You need to use something like FOOD as a rewrd. Very small bits of soemthing REALLY good (like tiny bits of hot dog). When kitty does the right thing, mark the correct behavior with YES! and a bit of food.

If kitty is on the counter and you squirt kitty with water. Kitty jumps down and the INSTANT he hits the floor you say YES! and todd food on the floor next to him.

This does a few things. First it shows him what is right (can't tell him what is wrong if you do not tell him what is right and right gets a better reward than wrong). Second it replaces the undesirable behavior (counter walking) with a desirable behavior (floor walking). Third it reinforces the desirable behavior with something better than counter walking (food).

You can also used toys and play as reinforcers for the right behavior.

There are some things you cannot train. For instance, if you leave dirty dishes from Tuna Cassarole on the counter, you cat will jump up on the counter and be instantly reinforced for jumping up. to cure this you can NEVER leave dirty dishes on the counter.

Behavior NOT reinforced will eventually extinguish. If a cat has been inadvertently reinforced for counter surfing by dirty dishes on the counter, then having a spotless counter for MONTHS may be needed to extinguish counter walking.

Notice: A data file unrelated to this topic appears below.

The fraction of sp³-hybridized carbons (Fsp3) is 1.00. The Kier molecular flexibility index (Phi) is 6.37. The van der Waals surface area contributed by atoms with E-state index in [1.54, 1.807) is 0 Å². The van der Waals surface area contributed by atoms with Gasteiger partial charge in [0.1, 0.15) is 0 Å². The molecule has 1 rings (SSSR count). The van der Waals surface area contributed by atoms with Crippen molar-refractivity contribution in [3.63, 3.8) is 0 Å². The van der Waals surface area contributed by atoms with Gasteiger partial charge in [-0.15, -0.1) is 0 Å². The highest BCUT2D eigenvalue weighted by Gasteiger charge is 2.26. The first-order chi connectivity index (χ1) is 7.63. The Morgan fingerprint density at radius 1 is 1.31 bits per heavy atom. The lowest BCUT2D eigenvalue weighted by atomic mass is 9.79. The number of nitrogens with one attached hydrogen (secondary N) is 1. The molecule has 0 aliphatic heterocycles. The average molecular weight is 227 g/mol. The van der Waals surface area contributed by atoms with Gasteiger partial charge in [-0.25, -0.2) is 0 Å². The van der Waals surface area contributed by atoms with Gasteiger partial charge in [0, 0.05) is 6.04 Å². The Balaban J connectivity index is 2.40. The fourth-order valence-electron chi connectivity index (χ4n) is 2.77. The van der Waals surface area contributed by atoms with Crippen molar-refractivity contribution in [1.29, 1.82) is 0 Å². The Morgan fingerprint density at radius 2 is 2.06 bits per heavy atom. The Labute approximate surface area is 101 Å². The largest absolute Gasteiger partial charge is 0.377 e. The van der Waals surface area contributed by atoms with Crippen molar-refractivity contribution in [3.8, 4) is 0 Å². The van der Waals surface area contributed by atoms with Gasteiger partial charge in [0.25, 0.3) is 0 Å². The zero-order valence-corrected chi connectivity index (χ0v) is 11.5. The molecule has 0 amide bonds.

So here is the story. Reinforce what you want and be VERY good at being certain there are NO reinforcers around for what you do not want. Set kitty up for success and not for any behavior you do not want.

It can take some original thinking on your part.
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Princess- Zelda- Serafina

Nobody puts- Princess in the- corner!
 
 
Purred: Wed Sep 30, '09 10:41am PST 
Behavior can differ between cats. We have one who is very well behaved and learned quickly what we wanted of him. Our newest arrival however is a little hellion and refuses to behave, much as you described. I understand it's frustrating, but some kittens are just like that. Just try and stay calm and hopefully it'll all even out about age 2. I find that creating a kitten safe room to put them in when they're especially naughty helps. You can put toys and a cat tree in there, and give you and the kitten a break.